A recent study suggests that plant extract taken from the bark of a pine tree can improve circulation, swelling and visual acuity in diabetic patients.
Researchers at the Gabrielle D’Annunzio University in Italy have revealed that the antioxidant pycnogenol, found in French maritime pine trees, can relieve symptoms associated with early diabetic retinopathy.
Characterized by leaky blood vessels that cause damage to the retina, the condition affects nearly 45 percent of diabetic patients and is the leading cause of blindness in people with the disease.
After only three months of treatment using pycnogenol, the majority of clinical patients with early stage diabetic retinopathy reported significant improvements in both eyesight and retinal swelling.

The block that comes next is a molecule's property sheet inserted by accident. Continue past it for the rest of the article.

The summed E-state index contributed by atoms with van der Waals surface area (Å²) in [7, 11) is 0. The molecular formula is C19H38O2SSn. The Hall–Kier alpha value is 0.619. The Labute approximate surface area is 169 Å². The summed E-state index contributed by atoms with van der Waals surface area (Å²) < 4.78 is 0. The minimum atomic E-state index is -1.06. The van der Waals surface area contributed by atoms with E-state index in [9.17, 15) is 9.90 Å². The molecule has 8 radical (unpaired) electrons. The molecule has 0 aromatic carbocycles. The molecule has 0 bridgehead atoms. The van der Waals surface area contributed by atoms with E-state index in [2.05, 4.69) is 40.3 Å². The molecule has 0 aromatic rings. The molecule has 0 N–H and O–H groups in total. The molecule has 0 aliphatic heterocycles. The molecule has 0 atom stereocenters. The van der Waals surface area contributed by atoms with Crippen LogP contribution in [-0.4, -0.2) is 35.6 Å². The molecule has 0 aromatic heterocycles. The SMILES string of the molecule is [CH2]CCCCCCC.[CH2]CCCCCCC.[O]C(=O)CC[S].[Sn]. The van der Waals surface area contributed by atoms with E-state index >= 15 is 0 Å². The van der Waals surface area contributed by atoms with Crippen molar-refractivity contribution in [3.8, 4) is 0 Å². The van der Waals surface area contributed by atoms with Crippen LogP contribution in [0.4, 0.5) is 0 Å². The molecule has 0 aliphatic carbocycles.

"Our study suggests that pycnogenol taken in the early stages of retinopathy may enhance retinal blood circulation accompanied by a regression of edema, which favorably improves vision of patients," said lead researcher Robert Steigerwalt.
"Pycnogenol may be particularly beneficial for preventing this complication in diabetic patients, based on the large number of individuals who were diagnosed when the disease had already significantly progressed," he added.